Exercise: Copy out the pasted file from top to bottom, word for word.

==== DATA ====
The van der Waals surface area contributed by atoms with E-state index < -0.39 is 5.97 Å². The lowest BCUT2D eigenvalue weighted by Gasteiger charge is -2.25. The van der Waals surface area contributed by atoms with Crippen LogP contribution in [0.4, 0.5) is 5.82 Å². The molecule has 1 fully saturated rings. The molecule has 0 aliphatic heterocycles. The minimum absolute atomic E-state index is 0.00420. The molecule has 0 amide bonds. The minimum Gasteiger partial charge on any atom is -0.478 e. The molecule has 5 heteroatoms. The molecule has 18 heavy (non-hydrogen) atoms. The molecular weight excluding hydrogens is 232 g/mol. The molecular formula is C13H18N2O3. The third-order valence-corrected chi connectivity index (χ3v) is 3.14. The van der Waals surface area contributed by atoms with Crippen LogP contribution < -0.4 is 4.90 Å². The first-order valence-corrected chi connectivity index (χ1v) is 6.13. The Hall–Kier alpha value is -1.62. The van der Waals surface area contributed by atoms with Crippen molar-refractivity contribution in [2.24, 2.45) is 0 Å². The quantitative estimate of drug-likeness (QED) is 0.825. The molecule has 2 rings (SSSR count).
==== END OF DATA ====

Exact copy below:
The van der Waals surface area contributed by atoms with E-state index < -0.39 is 5.97 Å². The lowest BCUT2D eigenvalue weighted by Gasteiger charge is -2.25. The van der Waals surface area contributed by atoms with Crippen LogP contribution in [0.4, 0.5) is 5.82 Å². The molecule has 1 fully saturated rings. The molecule has 0 aliphatic heterocycles. The minimum absolute atomic E-state index is 0.00420. The molecule has 0 amide bonds. The minimum Gasteiger partial charge on any atom is -0.478 e. The molecule has 5 heteroatoms. The molecule has 18 heavy (non-hydrogen) atoms. The molecular weight excluding hydrogens is 232 g/mol. The molecular formula is C13H18N2O3. The third-order valence-corrected chi connectivity index (χ3v) is 3.14. The van der Waals surface area contributed by atoms with Crippen LogP contribution < -0.4 is 4.90 Å². The first-order valence-corrected chi connectivity index (χ1v) is 6.13. The Hall–Kier alpha value is -1.62. The van der Waals surface area contributed by atoms with Crippen molar-refractivity contribution in [2.24, 2.45) is 0 Å². The quantitative estimate of drug-likeness (QED) is 0.825. The molecule has 2 rings (SSSR count).